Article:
New Context of Vietnam's National Security Challenges

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Vietnam’s concept of national security is based on “the survival of the ruling regime that acts in the name of the country”. This is unlike in many countries where national security relates merely to the survival of the state.

Because the challenges to Vietnam’s national security are perceived as challenges and threats to the ruling regime, the concept of national security tends to focus on the internal dimension of national security.

The Mid-term National Congress of the Communist Party of Vietnam (CPV) in 1994 listed “four threats” facing the country, namely, the danger of falling behind neighbouring countries economically; the threat of “peaceful evolution”; deviation from socialism; and corruption and bureaucratism. None of them, except for peaceful evolution, comes from outside.

Today, these threats remain but are now joined by the threat of “self-evolution” or “self-transformation” leading to socialist deviation and peaceful evolution, as well as the threat to national sovereignty and territorial integrity resulting from the conflict in the South China Sea.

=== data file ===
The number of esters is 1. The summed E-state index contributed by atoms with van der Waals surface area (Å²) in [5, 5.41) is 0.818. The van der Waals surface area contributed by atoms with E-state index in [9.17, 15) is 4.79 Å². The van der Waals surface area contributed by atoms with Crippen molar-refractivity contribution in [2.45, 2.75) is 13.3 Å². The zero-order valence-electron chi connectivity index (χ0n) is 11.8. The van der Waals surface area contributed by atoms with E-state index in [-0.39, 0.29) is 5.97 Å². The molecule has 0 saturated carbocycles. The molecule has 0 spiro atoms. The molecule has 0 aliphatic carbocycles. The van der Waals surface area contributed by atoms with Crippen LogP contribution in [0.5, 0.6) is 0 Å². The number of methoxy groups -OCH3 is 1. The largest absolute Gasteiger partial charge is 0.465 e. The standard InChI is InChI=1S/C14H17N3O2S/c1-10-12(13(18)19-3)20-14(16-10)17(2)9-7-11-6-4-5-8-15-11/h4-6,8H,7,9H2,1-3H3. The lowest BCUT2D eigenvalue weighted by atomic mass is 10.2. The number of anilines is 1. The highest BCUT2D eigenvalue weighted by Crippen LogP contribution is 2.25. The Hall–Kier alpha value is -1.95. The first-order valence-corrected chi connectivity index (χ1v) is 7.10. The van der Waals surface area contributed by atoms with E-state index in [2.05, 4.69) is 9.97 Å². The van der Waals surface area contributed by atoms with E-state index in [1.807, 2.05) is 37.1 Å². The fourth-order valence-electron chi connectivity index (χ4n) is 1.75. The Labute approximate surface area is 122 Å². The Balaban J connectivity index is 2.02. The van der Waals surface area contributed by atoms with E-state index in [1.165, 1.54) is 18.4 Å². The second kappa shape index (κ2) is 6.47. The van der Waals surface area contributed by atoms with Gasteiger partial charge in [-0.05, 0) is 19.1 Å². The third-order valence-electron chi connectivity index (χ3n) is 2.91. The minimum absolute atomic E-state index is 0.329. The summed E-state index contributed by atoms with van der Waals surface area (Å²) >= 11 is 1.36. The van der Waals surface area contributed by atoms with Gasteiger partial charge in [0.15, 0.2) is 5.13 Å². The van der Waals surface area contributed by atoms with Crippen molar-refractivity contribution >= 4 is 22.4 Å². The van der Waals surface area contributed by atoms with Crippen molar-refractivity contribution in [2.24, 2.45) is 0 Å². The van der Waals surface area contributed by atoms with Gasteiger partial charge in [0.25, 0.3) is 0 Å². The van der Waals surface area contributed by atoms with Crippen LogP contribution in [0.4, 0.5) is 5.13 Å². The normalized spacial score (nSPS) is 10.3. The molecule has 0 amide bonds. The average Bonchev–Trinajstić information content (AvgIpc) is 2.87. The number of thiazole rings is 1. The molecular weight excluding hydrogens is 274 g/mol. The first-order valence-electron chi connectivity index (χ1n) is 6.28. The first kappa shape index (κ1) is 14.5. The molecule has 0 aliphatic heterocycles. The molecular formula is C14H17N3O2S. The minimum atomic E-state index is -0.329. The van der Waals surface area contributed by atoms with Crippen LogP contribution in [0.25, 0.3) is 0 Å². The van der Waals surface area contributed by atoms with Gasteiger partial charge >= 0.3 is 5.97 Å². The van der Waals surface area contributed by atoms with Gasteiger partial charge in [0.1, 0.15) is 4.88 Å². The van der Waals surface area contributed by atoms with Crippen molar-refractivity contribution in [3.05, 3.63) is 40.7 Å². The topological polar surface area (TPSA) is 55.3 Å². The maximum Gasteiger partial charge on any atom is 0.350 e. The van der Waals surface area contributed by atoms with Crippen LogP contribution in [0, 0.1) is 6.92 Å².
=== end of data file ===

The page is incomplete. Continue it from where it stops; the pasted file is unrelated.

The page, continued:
Consequently, the military is tasked not only with the mission of protecting the fatherland but also protecting “the party, state, people and the socialist regime”.

The Twelfth National Congress of the CPV in 2016 attempted to re-establish the control of the party over the state; to launch a renewed effort to combat corruption and purge the party of those who exhibited signs of degeneration in morality, political thinking and lifestyle; and earn the people’s trust.

Today, China is the only external threat to Vietnam’s sovereignty and territorial integrity, and the focal point of that threat is the South China Sea.

Vietnam has responded to this threat with a three-point policy: accommodating China’s security interests; building up self-defence capability; and mobilizing international support.

The strategy to mobilize international support is based on three elements: reliance on diplomacy and international law; mobilizing international support through integration in the regional and international system and a policy of “openness, multilateralization and diversification of foreign relations”; and soft balancing between the major powers.

Recent serious challenges to Vietnam’s national security policy include: the unpredictable politics of the United States over ratification of the TPP and uncertainty over its “pivot” to Asia strategy; President Rodrigo Duterte’s tilt towards China, his country’s “separation” from the United States, and the uncertain future of the U.S.-Philippines military alliance; China’s strong reaction to the July ruling of the Permanent Court of Arbitration in favour of the Philippines, and a divided and weakened ASEAN.

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